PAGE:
Protected by 13 feet of concrete, the Führerbunker was a multi-story underground complex in Berlin that became the central nervous system for the last five months of Hitler's murderous Nazi regime. Now it's a parking lot. And until recently, you'd never even know it was once there. Here's how to find it.
The subterranean bunker complex, bearing a name that quite literally means "the Führer's bunker," was constructed below Hitler's New Reich Chancellery initially as a temporary air-raid shelter for the maniacal German leader. But with the Allies increasing their bombing of Berlin, the bunker complex was expanded into an improvised permanent shelter.
The elaborate complex consisted of two separate levels, a Vorbunker (the upper bunker), or "forward bunker," which was constructed in 1936, and a newer Führerbunker, constructed in 1943, located one level below. In total, the complex was able to sustain Hitler and two or three dozen support, medical and administrative staff for almost five months from when they moved into the bunker in January of 1945.
Early in the morning on May 2nd, 1945, the Soviets stormed the Reich Chancellery, the last remaining generals under their now-dead Führer left the Führerbunker and surrendered.
Soviet intelligence operatives investigating the complex found more than a dozen bodies belonging to Nazi staff and their families who had apparently committed suicide, mixed in with the cinders of burned papers and documents.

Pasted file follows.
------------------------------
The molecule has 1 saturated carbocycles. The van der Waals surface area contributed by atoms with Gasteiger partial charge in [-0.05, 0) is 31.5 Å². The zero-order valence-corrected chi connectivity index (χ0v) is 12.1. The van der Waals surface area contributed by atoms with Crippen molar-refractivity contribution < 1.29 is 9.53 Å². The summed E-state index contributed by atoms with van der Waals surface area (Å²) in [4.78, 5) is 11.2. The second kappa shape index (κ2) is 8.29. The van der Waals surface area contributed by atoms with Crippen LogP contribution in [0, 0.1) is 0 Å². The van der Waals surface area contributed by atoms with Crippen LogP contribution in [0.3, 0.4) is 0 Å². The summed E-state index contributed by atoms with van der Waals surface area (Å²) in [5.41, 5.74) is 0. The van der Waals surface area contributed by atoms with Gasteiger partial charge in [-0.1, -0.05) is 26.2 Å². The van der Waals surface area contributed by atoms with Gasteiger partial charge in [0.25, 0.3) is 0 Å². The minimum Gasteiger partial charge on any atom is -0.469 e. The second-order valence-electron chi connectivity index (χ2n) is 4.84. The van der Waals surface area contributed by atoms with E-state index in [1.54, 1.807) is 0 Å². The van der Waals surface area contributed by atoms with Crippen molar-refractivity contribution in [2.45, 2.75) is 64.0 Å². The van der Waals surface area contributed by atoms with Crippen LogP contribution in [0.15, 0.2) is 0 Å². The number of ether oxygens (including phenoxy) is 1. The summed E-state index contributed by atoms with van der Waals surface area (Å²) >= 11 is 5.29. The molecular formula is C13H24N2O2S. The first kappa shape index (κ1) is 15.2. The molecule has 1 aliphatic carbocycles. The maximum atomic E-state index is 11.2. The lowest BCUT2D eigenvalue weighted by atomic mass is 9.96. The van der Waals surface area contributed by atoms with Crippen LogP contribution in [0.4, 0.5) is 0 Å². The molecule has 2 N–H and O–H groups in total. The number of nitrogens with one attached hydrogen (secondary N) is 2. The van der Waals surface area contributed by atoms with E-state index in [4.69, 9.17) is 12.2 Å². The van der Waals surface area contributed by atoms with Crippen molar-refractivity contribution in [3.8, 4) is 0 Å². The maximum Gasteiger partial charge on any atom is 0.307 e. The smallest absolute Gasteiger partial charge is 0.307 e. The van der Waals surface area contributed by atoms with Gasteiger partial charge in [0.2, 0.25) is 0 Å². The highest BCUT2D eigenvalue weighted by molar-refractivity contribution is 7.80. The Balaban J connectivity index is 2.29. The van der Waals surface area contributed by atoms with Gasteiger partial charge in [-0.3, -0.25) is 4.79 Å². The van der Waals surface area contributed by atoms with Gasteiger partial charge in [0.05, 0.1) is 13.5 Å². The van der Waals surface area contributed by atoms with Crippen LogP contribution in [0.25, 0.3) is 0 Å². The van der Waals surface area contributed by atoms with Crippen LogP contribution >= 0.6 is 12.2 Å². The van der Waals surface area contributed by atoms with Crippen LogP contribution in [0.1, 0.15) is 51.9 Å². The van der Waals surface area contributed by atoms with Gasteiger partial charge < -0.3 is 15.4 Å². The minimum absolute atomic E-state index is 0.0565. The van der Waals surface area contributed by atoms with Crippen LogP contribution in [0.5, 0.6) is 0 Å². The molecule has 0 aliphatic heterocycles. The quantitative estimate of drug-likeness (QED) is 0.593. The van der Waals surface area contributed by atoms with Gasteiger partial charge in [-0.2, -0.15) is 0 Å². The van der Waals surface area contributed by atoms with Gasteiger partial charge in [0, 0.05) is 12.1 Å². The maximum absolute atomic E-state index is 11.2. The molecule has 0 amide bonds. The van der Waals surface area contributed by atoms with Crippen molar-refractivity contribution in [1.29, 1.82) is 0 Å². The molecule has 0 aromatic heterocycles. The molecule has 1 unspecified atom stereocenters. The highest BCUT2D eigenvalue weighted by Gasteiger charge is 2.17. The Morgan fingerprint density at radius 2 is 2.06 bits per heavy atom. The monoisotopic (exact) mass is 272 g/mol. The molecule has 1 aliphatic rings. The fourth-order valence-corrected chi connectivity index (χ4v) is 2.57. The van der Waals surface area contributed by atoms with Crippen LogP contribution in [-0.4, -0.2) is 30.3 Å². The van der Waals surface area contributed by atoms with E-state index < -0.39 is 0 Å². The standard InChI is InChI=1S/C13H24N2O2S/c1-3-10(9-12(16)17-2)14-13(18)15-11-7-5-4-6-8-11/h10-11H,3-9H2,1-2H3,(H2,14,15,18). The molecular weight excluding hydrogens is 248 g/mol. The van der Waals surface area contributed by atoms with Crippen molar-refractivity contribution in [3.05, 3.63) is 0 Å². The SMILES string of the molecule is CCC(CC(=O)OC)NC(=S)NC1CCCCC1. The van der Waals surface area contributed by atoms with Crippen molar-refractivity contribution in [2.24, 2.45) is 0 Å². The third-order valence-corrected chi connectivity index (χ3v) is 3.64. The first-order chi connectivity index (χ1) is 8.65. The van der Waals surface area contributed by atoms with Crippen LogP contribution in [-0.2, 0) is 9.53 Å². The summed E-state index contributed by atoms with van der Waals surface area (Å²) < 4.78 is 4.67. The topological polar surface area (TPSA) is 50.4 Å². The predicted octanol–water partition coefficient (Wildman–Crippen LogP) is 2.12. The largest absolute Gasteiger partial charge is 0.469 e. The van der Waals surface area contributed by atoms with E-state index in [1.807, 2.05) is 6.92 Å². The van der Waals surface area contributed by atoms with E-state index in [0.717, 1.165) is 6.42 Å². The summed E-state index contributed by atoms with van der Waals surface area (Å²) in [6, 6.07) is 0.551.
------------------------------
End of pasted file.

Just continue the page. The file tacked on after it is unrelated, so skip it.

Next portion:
Although the ruins of both the old and new Chancellery buildings were leveled by the Soviets starting in 1945, the bunker largely survived.
The Führerbunker sat untouched until 1959 when another attempt was made to blow up the bunker, this time by the East German government. But, like much done by the East German government, this attempt apparently went without much effect.
Since it fell in the no-mans-land close to the Berlin Wall, the site went undeveloped and neglected until after reunification. During the construction of residential housing and other buildings on the site in 1988–89 several underground sections of the old bunker were uncovered by work crews and were for the most part destroyed.
But some say that there are still some small coveys and rooms that likely remain.
For years, if you wanted to know where the bunker had been, you'd be completely out of luck. It never showed up in any official travel guides of the city. As you'd expect, government authorities were concerned about the site of the bunker evolving into a Neo-Nazi shrine.
That changed in June of 2006, when, just one day before the opening of the World Cup in Germany, the Berlin state government decided finally to oust the last Nazi-era taboo and officially recognize the place where Hitler killed himself. An information panel was finally unveiled by a Berlin-based historical society to demystify the history of the bunker and dispel some of the rumors.
As I'm here in Berlin for the first time to drive the 2012 Volkswagen Beetle, I decided to visit the site earlier today. It was the coldest, drabbest and dreariest July morning Berlin has apparently seen in quite a while. How fitting. What I found was the most nondescript parking lot — in front of the most nondescript, boring apartment buildings — on the face of Earth.